Deserted beaches, empty rooms: tourism in Sri Lanka gets a hit after bomb attacks

BENTOTA: Sri Lanka ' S $ 4.4 Billion Tourist Industry Staggers With Cancellations As Travelers Shun The Sun And Sand Island Of The Indian Ocean After Multiple Suicide Attacks Over 250 People Have Been Killed Two Weeks Ago.

Suspected Suicide Bombers From Little-known Islamic Groups In Sri Lanka Attacked Churches And Luxury Hotels On Easter Sunday, Killing Worshipers, Tourists And Their Families. Islamic State Claimed Responsibility For The Attacks.

Tourism, Which Accounts For 5 Percent Of The Country's Gross Domestic Product, Has Suffered Because Tourists From Around The World Canceled Hotel And Flight Bookings Out Of Fear Of More Attacks.

It ' S A Big Blow To The Economy, As Well As The Tourism Industry, Sri Lanka N President Maithripala Sirisena Said In An Interview On Saturday. To Develop The Economy, The Main Tourism Has Returned To The Place Before The Attacks.

Net Hotel Bookings Decreased On Average By 186 Percent In The Week After The Attacks Compared To The Same Period Last Year, ForwardKeys Travel Agency Data Showed. A Drop Of More Than Hundred Percent Indicates More Cancellations Than Bookings.

Cancellation Rates At Hotels Across The Country Averaged 70 Per Cent As Of Saturday, With The Capital Taking A Bigger Hit, Sri Lanka & Tourism Bureau Chairman Kishu Gomes Told Reuters.

Some Airlines Have Also Stopped The Frequency Of Flights. The Tax Factor Is Much Lower Than Before: Gomes Said. It Is Certainly A Disturbing Factor.

Tourism Took Off In Sri Lanka, Which Boasts Of A 1,600-km (1,000-mile) Long Coastline, Following The End Of The Decades-long Civil War With Tamil Separatists In 2009. It Was Sri Lanka's # 3-largest Fastest Growing Source Or Foreign Currency Last Year.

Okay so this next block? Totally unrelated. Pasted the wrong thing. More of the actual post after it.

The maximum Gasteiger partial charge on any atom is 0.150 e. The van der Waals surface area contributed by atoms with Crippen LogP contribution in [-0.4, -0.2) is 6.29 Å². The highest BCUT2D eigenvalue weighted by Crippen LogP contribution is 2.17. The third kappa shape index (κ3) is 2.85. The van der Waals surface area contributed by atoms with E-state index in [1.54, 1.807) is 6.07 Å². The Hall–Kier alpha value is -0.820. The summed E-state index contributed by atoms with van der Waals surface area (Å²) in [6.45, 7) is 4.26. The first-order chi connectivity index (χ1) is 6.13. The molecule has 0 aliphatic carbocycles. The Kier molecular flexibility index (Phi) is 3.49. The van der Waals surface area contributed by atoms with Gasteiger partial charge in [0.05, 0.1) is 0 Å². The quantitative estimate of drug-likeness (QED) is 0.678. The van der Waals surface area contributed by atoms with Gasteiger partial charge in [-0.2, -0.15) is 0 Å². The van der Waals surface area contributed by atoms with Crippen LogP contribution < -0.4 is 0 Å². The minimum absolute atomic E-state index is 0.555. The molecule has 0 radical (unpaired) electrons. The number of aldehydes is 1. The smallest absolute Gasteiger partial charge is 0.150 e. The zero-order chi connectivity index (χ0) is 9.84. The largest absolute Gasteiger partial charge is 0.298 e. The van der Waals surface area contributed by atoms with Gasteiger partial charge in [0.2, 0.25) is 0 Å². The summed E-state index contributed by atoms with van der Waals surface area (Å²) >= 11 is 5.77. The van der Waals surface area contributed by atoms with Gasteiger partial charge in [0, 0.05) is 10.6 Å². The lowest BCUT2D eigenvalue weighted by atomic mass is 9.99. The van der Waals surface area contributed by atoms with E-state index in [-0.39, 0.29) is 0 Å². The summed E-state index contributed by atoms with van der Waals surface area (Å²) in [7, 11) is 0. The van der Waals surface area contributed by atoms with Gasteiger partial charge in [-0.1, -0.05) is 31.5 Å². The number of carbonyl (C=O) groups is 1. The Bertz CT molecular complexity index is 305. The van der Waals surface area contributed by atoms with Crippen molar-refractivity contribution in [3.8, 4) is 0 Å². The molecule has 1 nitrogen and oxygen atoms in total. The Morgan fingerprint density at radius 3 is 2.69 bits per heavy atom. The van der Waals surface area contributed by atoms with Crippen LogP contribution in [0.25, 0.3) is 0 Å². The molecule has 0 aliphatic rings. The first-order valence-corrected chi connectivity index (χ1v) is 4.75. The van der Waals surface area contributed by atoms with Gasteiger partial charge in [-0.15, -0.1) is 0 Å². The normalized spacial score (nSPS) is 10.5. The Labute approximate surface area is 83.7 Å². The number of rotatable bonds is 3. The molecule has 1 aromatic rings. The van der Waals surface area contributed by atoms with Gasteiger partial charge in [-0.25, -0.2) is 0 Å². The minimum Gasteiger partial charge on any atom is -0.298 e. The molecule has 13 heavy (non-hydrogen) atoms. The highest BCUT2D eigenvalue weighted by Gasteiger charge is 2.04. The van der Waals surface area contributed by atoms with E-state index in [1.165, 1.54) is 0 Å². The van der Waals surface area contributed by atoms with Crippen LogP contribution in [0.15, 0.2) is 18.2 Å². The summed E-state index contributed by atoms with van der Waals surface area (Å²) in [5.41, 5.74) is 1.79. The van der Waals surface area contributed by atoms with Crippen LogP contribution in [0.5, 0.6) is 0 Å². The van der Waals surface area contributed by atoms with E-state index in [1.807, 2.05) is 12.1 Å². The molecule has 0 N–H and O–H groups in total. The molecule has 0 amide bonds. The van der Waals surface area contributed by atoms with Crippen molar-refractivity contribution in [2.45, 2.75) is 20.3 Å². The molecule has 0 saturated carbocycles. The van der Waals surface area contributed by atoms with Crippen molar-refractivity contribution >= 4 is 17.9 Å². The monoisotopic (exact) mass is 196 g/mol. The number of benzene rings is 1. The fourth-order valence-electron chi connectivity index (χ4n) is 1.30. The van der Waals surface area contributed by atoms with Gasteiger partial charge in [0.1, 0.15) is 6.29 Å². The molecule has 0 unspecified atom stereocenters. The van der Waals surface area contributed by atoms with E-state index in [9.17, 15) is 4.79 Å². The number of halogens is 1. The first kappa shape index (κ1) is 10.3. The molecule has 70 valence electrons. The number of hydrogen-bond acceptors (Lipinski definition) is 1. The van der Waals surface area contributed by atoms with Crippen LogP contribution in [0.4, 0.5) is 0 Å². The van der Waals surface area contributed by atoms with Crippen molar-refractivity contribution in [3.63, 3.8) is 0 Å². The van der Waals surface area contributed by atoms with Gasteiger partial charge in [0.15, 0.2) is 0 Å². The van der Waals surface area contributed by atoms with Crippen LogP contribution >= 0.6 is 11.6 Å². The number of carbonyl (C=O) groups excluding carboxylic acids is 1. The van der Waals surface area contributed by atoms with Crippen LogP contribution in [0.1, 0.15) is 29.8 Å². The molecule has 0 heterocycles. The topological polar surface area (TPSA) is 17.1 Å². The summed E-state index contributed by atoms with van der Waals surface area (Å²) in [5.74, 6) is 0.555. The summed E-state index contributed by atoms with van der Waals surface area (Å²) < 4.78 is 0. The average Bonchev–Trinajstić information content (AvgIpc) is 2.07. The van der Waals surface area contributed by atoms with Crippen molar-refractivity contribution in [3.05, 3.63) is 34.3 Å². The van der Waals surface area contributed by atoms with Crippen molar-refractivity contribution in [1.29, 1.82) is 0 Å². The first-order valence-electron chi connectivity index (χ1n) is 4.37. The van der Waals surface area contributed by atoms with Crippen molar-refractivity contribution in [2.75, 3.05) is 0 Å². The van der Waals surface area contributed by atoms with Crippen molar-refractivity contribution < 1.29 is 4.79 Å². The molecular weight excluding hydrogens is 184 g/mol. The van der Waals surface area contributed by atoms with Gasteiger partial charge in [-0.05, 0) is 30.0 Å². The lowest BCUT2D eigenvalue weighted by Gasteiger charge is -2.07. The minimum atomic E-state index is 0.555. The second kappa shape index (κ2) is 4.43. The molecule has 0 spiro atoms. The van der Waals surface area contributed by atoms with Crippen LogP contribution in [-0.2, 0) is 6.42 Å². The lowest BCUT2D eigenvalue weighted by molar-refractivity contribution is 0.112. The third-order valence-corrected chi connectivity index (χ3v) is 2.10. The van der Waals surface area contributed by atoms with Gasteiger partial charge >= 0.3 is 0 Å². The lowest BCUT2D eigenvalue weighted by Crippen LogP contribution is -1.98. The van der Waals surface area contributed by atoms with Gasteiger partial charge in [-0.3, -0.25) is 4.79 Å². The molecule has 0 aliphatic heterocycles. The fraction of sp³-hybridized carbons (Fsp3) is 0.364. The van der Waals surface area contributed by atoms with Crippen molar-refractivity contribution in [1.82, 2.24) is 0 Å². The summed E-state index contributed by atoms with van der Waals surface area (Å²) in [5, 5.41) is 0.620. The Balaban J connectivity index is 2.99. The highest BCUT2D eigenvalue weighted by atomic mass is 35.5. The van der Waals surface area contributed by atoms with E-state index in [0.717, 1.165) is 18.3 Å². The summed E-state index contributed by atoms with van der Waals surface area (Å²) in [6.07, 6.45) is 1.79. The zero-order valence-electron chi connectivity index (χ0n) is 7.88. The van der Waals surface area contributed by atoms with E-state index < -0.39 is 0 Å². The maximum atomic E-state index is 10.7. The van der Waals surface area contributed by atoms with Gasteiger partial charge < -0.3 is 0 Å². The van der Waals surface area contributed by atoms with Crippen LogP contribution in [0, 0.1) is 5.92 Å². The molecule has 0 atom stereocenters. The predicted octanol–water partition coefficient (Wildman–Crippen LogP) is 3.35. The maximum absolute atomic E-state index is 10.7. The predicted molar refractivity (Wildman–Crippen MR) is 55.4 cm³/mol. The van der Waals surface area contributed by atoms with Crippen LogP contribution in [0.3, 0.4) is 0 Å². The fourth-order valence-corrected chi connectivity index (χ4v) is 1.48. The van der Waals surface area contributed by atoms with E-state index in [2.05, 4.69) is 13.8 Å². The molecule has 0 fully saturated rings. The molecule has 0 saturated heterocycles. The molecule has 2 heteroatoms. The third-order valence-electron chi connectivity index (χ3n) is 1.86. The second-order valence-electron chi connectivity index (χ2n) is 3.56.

Decisive Policies And Security Measures Will Be Important To Breathe New Life Into The Industry And Support Economic Growth, The International Monetary Fund Said.

For The Time Being, Companies From Luxury Hotels To Beach Huts Suffer From Increasing Losses.

In Bentota, One Of A Series Of Seaside Resorts South Of Colombo, The Occupancy Rates Have Fallen, As Evidenced By Interviews With Hotel Managers.

Samanmali Collone, 54, Runs The Seven-room Warahena Beach Hotel In Bentota, Where Rooms Cost 10,000 Sri Lanka Rupees ($ 56) Per Night. The Hotel Had Previously Booked Fully For The Day When Reuters Visited On Thursday, But When News Of The Bombings On Easter Sunday Emerged, All Of Its Guests Canceled.

There Are No Bookings: This Week, Next Month, Even In October They Are All Canceled, She Said, Speaking In Her Deserted Beachside Restaurant, Where Waiters Looked For Glasses And Reorganized Tables, But Without Some Guests Arriving

Collone Said That If Bookings Don't Come Back Soon, She Has To Let Some Of Her Sixteen Staff Go.

We've Had Problems Before, But This Is Completely Different, She Said.